Lippert “Scores” Again
Posted April 10, 2013on:
When I think of movies like “Hellgate” (Lippert/1952), directed by Charles Marquis Warren, and “The Tall Texan” (Lippert/1953), directed by Elmo Williams (Oscar-winning film editor on “High Noon”), I marvel at how directors like that were able to produce really entertaining films on a minimal budget (and an even more minimal shooting schedule.)
David Schecter does the same, only he thinks of the composers, in this case, Paul Dunlap and Bert Schefter.
“Monstrous Movie Music” is the name of David’s company. He specializes in producing CD’s with music scores from lower-tier science fiction films, but there are a few “A” features as well. These movies were helped immeasurably by the gifted composers, who like their director and producer counterparts, relegated to the demands of low budgets and extremely tight production schedules.
Some bring back fond memories of my going to the movies as a kid at the State and Rio Theatres in Monterey, CA: “The Blob” (Paramount/1958) composed by Ralph Carmichael; “The Last Man on Earth” (AIP/1964), composed by Paul Sawtell and Bert Schefter; “The Brain From the Planet Arous” (Howco/1957), composed by Walter Greene. I remember as the end title on “Arous” came on the screen and thinking I’d just wasted $.50. My disappointment was forgotten after watching the co-feature, “The Alligator People” (API-Fox/1959), composed by Irving Gertz, exemplifying there is no accounting for the taste of an 11-year-old.
David Schecter is a champion of composers, especially the lesser-known ones, many of whom he knew personally, and dedicates himself to making their scores available. He and his staff have gone to the trouble of re-recording the scores utilizing renowned symphony orchestras in Poland and Slovakia when they aren’t releasing original soundtracks. He write superb liner notes as well.
Monstrous Movie Music:
The movies themselves are available on DVD from VCI Entertainment:
“Hellgate,” starring Sterling Hayden, Joan Leslie, Ward Bond, and James Arness (one of my favorites), directed by Charles Marquis Warren, is part of the two-disc DVD collection titled, “Darn Good Westerns” Volume 1, featuring five additional titles, “Panhandle” (Allied Artists/1948) with Rod Cameron, in “glowing Sepiatone,” and four from Lippert Pictures, “Fangs of the Wild” (1954), with Charles Chaplin, Jr., and underrated actress Margia Dean in one of her best roles, “The Train to Tombstone” (1950) which is a Don “Red” Barry western, “Operation Haylift” (1950) with Bill Williams and Ann Rutherford, and “Wildfire – The Story of a Horse” (1945) starring Bob Steele, in Cinecolor, which was the first production from legendary exhibitor turned producer, Robert L. Lippert.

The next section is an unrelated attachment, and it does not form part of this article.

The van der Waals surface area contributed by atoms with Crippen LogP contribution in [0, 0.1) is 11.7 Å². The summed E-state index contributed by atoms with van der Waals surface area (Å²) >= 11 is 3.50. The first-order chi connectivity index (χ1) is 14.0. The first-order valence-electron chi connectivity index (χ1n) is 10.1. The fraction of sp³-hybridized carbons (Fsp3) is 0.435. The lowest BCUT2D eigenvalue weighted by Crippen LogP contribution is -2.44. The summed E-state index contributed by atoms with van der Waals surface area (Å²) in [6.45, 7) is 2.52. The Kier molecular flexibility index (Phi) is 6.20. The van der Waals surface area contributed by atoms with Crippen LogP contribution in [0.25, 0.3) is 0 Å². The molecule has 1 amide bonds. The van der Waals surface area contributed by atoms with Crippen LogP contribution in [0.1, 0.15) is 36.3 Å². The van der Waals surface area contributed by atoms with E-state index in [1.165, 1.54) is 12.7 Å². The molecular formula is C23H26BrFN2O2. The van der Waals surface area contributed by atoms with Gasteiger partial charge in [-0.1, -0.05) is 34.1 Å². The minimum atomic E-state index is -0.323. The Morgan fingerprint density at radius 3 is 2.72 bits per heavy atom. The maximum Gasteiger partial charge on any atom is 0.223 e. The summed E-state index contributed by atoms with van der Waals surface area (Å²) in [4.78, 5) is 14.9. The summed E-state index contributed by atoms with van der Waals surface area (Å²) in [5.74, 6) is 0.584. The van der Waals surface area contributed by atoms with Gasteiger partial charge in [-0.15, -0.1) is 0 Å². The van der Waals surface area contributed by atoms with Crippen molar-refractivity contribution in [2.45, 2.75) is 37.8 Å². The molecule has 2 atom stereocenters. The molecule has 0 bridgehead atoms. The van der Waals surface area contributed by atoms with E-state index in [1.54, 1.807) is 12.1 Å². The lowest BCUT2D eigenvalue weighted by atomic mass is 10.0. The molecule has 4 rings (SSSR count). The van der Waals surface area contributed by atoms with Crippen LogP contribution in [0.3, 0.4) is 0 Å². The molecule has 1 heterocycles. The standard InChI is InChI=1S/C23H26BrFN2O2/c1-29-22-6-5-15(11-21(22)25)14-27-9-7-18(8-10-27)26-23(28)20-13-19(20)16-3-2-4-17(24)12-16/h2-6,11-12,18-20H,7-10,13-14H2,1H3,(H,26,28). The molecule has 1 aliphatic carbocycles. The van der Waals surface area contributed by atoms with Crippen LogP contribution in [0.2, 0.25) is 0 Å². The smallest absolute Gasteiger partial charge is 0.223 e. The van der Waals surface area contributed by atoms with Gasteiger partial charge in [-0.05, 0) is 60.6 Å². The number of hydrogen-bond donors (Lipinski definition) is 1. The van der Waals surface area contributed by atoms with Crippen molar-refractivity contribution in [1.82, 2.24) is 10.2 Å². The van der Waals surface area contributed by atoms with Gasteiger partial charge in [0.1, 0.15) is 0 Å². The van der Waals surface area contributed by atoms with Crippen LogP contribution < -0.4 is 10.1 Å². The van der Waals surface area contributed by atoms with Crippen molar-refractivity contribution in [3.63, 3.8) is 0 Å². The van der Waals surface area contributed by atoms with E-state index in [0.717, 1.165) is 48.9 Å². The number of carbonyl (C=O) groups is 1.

“The Tall Texan,” is a solid western starring Lloyd Bridges and Lee J. Cobb, with cool special features, including “The Making of ‘The Tall Texan’” by Elmo Williams (still alive at age 100!); audio reminiscences by Ross May, a wrangler for the movie; the original theatrical trailer, and Chapter 1 from “Secret Agent X-9” (1945).
On the subject of Elmo Williams, I highly recommend “The Cowboy” (Lippert/1954), a feature length documentary filmed in color. Both “The Tall Texan” and “The Cowboy” were made in Deming NM where in 2005 my wife Donna and I went to produce the commentary featuring reminiscences of four of the original cowboys who starred in the film. Listening to these authentic cowboys fifty years later is a hoot…worthy of a blog of its own.
*Usually credited as a Lippert production, it was actually an independent film from producer by John C. Champion (brother of Gower), under his Commander Films banner. Champion also produced “Panhandle.”
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